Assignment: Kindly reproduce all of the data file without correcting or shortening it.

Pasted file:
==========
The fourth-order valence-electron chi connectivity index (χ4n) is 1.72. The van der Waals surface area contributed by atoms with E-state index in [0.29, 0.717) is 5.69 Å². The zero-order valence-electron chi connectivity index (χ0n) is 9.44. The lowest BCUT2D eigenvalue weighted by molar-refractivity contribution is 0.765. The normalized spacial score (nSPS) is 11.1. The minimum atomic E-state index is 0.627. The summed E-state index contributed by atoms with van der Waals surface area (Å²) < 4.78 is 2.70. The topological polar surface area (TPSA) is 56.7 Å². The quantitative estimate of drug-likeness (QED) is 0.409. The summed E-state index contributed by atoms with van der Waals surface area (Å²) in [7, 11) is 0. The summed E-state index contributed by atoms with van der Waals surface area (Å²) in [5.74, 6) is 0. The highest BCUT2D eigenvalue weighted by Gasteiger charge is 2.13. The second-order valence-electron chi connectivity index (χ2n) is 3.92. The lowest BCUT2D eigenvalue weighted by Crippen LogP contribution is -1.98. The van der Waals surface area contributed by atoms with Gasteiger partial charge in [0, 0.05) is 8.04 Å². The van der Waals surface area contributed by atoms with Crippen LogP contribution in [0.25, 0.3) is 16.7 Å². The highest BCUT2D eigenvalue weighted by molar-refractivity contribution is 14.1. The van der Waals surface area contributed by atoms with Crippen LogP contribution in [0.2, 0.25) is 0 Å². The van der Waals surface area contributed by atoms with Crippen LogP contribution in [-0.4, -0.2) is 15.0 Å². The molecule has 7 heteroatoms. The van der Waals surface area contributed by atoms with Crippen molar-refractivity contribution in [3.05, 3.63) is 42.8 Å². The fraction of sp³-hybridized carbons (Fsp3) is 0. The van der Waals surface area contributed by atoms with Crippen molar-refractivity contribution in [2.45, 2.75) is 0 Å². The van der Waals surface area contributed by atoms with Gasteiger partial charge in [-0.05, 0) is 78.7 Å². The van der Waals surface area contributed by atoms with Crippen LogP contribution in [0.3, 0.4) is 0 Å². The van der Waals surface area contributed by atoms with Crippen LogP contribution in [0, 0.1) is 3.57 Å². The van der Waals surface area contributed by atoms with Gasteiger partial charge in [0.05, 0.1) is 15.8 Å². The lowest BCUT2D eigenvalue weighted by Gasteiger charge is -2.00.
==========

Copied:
The fourth-order valence-electron chi connectivity index (χ4n) is 1.72. The van der Waals surface area contributed by atoms with E-state index in [0.29, 0.717) is 5.69 Å². The zero-order valence-electron chi connectivity index (χ0n) is 9.44. The lowest BCUT2D eigenvalue weighted by molar-refractivity contribution is 0.765. The normalized spacial score (nSPS) is 11.1. The minimum atomic E-state index is 0.627. The summed E-state index contributed by atoms with van der Waals surface area (Å²) < 4.78 is 2.70. The topological polar surface area (TPSA) is 56.7 Å². The quantitative estimate of drug-likeness (QED) is 0.409. The summed E-state index contributed by atoms with van der Waals surface area (Å²) in [7, 11) is 0. The summed E-state index contributed by atoms with van der Waals surface area (Å²) in [5.74, 6) is 0. The highest BCUT2D eigenvalue weighted by Gasteiger charge is 2.13. The second-order valence-electron chi connectivity index (χ2n) is 3.92. The lowest BCUT2D eigenvalue weighted by Crippen LogP contribution is -1.98. The van der Waals surface area contributed by atoms with Gasteiger partial charge in [0, 0.05) is 8.04 Å². The van der Waals surface area contributed by atoms with Crippen LogP contribution in [0.25, 0.3) is 16.7 Å². The highest BCUT2D eigenvalue weighted by molar-refractivity contribution is 14.1. The van der Waals surface area contributed by atoms with Crippen LogP contribution in [0.2, 0.25) is 0 Å². The van der Waals surface area contributed by atoms with Crippen LogP contribution in [-0.4, -0.2) is 15.0 Å². The molecule has 7 heteroatoms. The van der Waals surface area contributed by atoms with Crippen molar-refractivity contribution in [3.05, 3.63) is 42.8 Å². The fraction of sp³-hybridized carbons (Fsp3) is 0. The van der Waals surface area contributed by atoms with Crippen molar-refractivity contribution in [2.45, 2.75) is 0 Å². The van der Waals surface area contributed by atoms with Gasteiger partial charge in [-0.05, 0) is 78.7 Å². The van der Waals surface area contributed by atoms with Crippen LogP contribution in [0.3, 0.4) is 0 Å². The van der Waals surface area contributed by atoms with Crippen LogP contribution in [0, 0.1) is 3.57 Å². The van der Waals surface area contributed by atoms with Gasteiger partial charge in [0.05, 0.1) is 15.8 Å². The lowest BCUT2D eigenvalue weighted by Gasteiger charge is -2.00.